Everyone knows about LeBron James' struggles at the free throw line and his inconsistent jump shot. Now you can add one more weakness to the Cleveland Cavaliers superstar's game: the art of the trick shot.
James went head-to-head with former Capital University men's basketball player David Kalb in two games of "H-O-R-S-E", the game that requires a player to match his or her opponent's shots from a certain part of the court.
Not only did Kalb take down the recent Olympic gold medalist in the first game, he accepted LeBron's challenge to a rematch and proceeded to shut him out, giving LeBron all five letters without accruing one himself.
"I really believed I had a chance to beat him," Kalb said.
With a dizzying variety of shots from behind the basket, around and through the basket, the transplanted Bucyrus, Ohio native - he now resides in California where the games were played - earned his way into the spotlight on ESPN, being featured on SportsCenter's "Top 10 Plays" and getting discussed on shows like "Pardon the Interruption" and "First and 10".
"I heard [‘PTI' co-host] Tony Kornheiser was ripping on me, but I haven't seen it yet," Kalb said. "The media attention has been crazy. I've never done so many interviews in my life, and it seems weird getting all these phone calls."
So how did Kalb get to match up with one of the most recognizable faces in professional sports? Cub Cadet, for whom LeBron is a pitchman, sponsored a "Trick Shot Challenge" on its website, asking fans to create a video featuring their best basketball trick shots.
"A buddy of mine heard about it and called me," Kalb said. "I knew it was right up my alley."
So Kalb, who works in a warehouse, called up his brother and started planning his entry video. Kalb admitted that he was so excited about scheming his shots, he had problems sleeping.
"It was all I could think about," he said.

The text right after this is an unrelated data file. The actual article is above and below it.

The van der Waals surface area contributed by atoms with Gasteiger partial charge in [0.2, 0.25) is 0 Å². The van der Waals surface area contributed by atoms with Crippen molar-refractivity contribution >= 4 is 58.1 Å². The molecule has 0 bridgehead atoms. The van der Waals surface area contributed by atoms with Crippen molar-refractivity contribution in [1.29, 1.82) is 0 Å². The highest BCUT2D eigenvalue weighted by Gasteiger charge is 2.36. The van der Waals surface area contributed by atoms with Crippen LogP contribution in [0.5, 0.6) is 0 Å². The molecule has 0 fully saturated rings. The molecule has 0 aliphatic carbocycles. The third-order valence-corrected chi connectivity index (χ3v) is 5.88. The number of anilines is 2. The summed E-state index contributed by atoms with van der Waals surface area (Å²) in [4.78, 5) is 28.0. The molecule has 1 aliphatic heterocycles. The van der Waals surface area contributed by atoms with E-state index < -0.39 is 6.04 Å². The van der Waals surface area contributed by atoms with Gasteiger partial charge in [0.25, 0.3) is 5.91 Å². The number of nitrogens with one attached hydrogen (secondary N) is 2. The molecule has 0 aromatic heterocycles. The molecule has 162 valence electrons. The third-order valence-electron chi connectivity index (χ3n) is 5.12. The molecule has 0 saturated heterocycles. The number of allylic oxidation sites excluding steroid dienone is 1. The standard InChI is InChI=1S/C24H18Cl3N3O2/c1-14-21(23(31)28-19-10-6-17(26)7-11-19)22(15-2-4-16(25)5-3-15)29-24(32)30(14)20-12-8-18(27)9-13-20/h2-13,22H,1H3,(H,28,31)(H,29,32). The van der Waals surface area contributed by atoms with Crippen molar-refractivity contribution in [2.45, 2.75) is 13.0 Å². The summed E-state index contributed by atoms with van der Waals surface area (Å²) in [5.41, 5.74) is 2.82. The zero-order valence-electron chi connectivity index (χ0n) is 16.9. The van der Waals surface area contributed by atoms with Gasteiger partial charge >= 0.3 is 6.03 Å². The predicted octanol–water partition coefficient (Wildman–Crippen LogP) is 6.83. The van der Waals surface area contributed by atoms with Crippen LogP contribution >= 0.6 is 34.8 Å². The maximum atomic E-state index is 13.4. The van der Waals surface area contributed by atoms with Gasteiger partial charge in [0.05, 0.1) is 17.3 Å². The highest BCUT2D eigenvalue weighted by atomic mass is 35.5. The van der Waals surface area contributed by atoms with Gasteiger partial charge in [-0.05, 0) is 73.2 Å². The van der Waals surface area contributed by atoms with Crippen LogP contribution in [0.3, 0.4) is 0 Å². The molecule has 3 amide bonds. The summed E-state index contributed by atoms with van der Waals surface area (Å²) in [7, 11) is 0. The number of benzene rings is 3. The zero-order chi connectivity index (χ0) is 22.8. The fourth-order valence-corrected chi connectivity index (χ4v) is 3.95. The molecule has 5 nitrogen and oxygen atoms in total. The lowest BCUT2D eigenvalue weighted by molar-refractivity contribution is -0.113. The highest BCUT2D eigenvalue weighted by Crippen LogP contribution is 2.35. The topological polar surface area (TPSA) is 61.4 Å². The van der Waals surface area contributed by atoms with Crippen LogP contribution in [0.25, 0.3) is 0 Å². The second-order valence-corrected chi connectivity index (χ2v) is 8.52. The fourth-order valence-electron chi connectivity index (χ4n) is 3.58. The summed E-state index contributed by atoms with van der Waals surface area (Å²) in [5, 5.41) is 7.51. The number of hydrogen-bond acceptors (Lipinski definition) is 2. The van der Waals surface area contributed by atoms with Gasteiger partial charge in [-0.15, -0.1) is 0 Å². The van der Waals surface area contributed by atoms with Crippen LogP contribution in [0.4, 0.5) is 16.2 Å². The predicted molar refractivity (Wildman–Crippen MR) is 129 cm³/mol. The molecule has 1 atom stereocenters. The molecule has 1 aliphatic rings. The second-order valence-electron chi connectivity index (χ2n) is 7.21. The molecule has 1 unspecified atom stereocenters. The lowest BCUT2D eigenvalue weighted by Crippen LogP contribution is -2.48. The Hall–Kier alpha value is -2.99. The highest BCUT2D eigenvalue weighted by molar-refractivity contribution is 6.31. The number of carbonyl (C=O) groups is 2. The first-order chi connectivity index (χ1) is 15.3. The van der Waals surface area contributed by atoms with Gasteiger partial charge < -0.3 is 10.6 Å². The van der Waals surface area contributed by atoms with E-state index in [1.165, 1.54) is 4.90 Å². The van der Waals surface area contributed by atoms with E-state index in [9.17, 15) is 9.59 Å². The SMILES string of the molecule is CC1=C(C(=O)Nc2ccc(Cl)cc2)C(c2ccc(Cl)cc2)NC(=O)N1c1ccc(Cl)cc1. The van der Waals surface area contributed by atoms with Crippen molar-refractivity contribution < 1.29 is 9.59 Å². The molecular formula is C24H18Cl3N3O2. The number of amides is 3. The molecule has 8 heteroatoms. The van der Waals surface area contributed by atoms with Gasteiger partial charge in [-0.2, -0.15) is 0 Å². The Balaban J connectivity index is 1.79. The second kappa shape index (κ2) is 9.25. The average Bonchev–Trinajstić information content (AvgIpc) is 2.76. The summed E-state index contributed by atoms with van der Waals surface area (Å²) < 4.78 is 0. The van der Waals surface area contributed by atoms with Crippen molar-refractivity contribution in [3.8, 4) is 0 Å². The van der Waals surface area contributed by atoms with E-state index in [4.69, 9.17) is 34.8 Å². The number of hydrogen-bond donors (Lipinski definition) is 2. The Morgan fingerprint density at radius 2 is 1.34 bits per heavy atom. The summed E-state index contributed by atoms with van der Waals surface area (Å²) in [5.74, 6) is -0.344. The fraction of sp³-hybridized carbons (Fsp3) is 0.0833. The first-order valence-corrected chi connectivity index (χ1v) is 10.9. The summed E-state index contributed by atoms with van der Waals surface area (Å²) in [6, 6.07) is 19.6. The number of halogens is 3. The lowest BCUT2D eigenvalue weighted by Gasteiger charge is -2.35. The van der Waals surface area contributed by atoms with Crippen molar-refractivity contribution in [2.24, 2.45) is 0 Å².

He and his brother eventually came up with the idea to put a basketball hoop on a forklift and start spinning it around, while attempting to bounce a ball off the wall and into the hoop. This was no easy feat; it took nearly an hour for him to successfully make that and a second shot, in which he did a backflip and bounced the ball 32 feet in the air and into the hoop.
Kalb learned at the end of July that his entry won, not only giving him $5,000 in Cub Cadet equipment, but a chance to match his basketball skills against LeBron's. Just winning the right to face off with LeBron seemed to be the hardest part, who didn't have a set plan in place come game day.
"I never specifically practiced any shots to use against him," Kalb said. "I play ‘H-O-R-S-E' a lot with my roommates [former Capital basketball players Evan Hartman and Kraig Frymier] so I just used the same shots we've been doing for years."
Tyler Schleich, who has known Kalb since high school and played with him at Capital, also wasn't surprised about the outcome. Hearing him talk, one almost feels sorry for LeBron for not knowing what he was getting into.
"I knew he would win based on the fact that I saw the things he did after practice
everyday," Schleich said. "He is the craftiest, most random guy I've ever met - and I mean that in a good way. On the grand scheme of things, the victory [may not be] a big deal, but for David Kalb to get not just his 15 minutes of fame but 24 hours and a lifetime of stories [is] just priceless."
Kalb's life, now well over a week removed from it, may have begun to settle down again, but it's the memory of a lifetime for him.
"[Capital's men's basketball coach] Damon Goodwin told me to cherish every moment of it, and I have," Kalb said. "And LeBron couldn't have been nicer, taking pictures and signing autographs with everyone who was there. It was just a great experience."